What is the best way to protect yourself if you have been rear-ended by a car? Here are five tips:

Driver following too closely

If you see a cyclist riding on a country road, you are most likely following too close. This can be avoided by maintaining a safe distance. It is a good rule of thumb to count three seconds after the motorcycle passes you. However, this distance can change with speed. Consider locating a stationary object ahead of you and counting from there. As soon as your vehicle passes the object, you will have established a safe following distance.

This video shows you the dangers of following too closely. The driver who is following too closely isn’t able to stop in time to avoid a collision and could not see the motorcycle in front of them. A motorcycle is much more vulnerable to rear-end collisions than a car, and following too closely can put you at risk of getting hit by a driver who is not paying attention.


All age groups saw a decrease in fatal accidents involving speeding. The highest rate of speeding in fatal crashes involving young male drivers was between 15 and 20 years old. The proportion of women speeding was 18%. Excessive speeding reduces the reaction time of a driver and increases the distance a vehicle needs to stop. Excessive speeding also reduces the ability of road safety structures to protect the occupants of a vehicle.

A motorcyclist who causes a fatal crash may be responsible for causing the accident. A lane-splitting motorcycle operator may be at fault for causing the accident. California law prohibits a driver from blocking a motorcycle’s lane-splitting. The motorcycle driver may also be to blame for the accident if he or she failed to properly slow down. An accident reconstruction expert can determine the speed of a motorcycle and will analyze the evidence to determine the percentage of fault.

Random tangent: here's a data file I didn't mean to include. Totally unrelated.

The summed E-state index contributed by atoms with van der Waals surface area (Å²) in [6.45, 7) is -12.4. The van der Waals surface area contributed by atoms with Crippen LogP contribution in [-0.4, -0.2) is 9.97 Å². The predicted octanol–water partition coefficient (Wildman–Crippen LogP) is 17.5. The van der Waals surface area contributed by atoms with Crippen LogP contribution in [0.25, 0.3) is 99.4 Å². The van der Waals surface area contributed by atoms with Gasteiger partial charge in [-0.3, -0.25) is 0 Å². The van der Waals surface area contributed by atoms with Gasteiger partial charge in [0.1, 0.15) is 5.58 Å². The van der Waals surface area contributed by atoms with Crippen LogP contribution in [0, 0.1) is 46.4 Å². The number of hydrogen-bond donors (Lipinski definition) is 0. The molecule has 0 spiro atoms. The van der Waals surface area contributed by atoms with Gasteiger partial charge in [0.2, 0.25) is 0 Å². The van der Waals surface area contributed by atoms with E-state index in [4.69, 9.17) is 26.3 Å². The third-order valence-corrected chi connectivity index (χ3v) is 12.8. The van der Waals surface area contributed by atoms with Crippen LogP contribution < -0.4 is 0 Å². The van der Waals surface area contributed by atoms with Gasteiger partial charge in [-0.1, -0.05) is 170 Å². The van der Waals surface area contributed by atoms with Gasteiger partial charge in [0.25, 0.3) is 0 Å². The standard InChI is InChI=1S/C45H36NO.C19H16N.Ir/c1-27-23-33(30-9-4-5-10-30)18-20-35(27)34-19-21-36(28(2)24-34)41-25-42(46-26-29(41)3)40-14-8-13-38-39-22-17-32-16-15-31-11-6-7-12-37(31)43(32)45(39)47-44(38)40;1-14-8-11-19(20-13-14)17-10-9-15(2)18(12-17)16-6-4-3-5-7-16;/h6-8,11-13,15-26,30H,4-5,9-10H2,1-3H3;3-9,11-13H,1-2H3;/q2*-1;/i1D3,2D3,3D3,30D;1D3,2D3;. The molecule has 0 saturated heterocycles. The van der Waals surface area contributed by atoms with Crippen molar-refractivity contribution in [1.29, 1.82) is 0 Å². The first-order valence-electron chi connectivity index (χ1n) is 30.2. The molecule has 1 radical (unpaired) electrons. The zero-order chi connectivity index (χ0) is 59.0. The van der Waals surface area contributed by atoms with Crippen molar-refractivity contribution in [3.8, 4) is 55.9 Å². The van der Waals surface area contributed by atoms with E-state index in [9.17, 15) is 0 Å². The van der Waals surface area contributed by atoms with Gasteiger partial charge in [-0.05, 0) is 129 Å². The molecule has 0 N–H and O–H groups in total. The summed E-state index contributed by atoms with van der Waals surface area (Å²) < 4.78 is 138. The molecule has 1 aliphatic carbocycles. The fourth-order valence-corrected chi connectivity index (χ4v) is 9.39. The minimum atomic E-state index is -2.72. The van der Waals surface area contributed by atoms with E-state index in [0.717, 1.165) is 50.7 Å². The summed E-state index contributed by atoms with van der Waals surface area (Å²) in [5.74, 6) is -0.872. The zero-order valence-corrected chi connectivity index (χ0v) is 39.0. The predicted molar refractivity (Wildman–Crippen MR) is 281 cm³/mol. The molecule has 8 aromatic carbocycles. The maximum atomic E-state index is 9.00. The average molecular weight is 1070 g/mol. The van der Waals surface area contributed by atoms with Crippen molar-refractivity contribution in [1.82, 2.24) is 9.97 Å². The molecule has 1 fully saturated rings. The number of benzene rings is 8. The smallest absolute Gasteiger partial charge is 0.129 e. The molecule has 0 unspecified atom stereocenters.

Most rear-end collisions occur because the driver who was tailgating a motorcycle is at fault. Motorcyclists have a duty to look around and see if a car is slowing down. This forced the motorcyclist lay down the bike in order to avoid collision. Thus, the motorcyclist was probably negligent and liable for the accident. The driver could have been negligent by speeding despite obvious danger signs.

A motorcycle operator was seven times more likely to be speeding when the crash occurred than a passenger vehicle driver. In the same study, 63 percent of the fatalities involved motorcycles and ten percent involved passenger vehicles. In addition to speeding, alcohol was also a contributing factor in 25 percent of the crashes. It is probable that accidents will be more serious if alcohol is involved.

Motorcyclists will not yield if you fail to yield

You might wonder if the other driver gave you the right of way if you’ve ever been rearended by a motorcycle. In fact, many crashes result from drivers’ failure to yield to a motorcycle, including those on country roads. According to the National Highway Traffic Safety Administration, approximately 61% of motorcycle crashes are caused by drivers failing to yield to motorcyclists. In addition, the majority of motorcycle-pedestrian crashes occur on non-interstate roads. Moreover, most motorcycle accidents occur between May and October, which coincides with peak motorcycle riding season.